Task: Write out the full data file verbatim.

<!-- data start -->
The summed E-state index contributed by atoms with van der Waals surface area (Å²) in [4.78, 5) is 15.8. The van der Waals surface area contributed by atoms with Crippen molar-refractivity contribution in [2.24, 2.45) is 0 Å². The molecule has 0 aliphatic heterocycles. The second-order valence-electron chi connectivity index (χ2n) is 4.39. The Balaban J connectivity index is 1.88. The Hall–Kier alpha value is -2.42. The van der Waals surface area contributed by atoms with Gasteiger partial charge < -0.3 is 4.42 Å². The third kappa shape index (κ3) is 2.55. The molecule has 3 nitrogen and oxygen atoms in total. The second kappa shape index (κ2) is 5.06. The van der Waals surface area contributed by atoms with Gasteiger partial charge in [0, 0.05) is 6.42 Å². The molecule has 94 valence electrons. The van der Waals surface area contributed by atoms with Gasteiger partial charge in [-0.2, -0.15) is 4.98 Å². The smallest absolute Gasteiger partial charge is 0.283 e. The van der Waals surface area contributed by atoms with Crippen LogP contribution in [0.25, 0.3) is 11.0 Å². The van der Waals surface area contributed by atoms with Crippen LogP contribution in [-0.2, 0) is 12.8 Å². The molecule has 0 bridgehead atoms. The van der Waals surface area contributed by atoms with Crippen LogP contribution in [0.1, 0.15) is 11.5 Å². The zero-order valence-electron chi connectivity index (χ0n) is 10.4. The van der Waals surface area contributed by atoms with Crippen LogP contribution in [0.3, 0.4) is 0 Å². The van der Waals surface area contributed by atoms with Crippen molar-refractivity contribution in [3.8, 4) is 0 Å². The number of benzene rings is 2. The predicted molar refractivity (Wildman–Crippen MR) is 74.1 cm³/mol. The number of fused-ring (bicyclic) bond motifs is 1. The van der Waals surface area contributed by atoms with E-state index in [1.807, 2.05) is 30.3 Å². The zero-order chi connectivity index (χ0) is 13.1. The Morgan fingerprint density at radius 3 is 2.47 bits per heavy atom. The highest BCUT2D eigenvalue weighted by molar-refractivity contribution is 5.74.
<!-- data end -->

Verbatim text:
The summed E-state index contributed by atoms with van der Waals surface area (Å²) in [4.78, 5) is 15.8. The van der Waals surface area contributed by atoms with Crippen molar-refractivity contribution in [2.24, 2.45) is 0 Å². The molecule has 0 aliphatic heterocycles. The second-order valence-electron chi connectivity index (χ2n) is 4.39. The Balaban J connectivity index is 1.88. The Hall–Kier alpha value is -2.42. The van der Waals surface area contributed by atoms with Gasteiger partial charge < -0.3 is 4.42 Å². The third kappa shape index (κ3) is 2.55. The molecule has 3 nitrogen and oxygen atoms in total. The second kappa shape index (κ2) is 5.06. The van der Waals surface area contributed by atoms with Gasteiger partial charge in [0, 0.05) is 6.42 Å². The molecule has 94 valence electrons. The van der Waals surface area contributed by atoms with Gasteiger partial charge in [-0.2, -0.15) is 4.98 Å². The smallest absolute Gasteiger partial charge is 0.283 e. The van der Waals surface area contributed by atoms with Crippen LogP contribution in [0.25, 0.3) is 11.0 Å². The van der Waals surface area contributed by atoms with Crippen LogP contribution in [-0.2, 0) is 12.8 Å². The molecule has 0 bridgehead atoms. The van der Waals surface area contributed by atoms with Crippen LogP contribution in [0.1, 0.15) is 11.5 Å². The zero-order valence-electron chi connectivity index (χ0n) is 10.4. The van der Waals surface area contributed by atoms with Crippen LogP contribution in [0.3, 0.4) is 0 Å². The van der Waals surface area contributed by atoms with Crippen molar-refractivity contribution in [3.8, 4) is 0 Å². The number of benzene rings is 2. The predicted molar refractivity (Wildman–Crippen MR) is 74.1 cm³/mol. The number of fused-ring (bicyclic) bond motifs is 1. The van der Waals surface area contributed by atoms with E-state index in [1.807, 2.05) is 30.3 Å². The zero-order chi connectivity index (χ0) is 13.1. The Morgan fingerprint density at radius 3 is 2.47 bits per heavy atom. The highest BCUT2D eigenvalue weighted by molar-refractivity contribution is 5.74.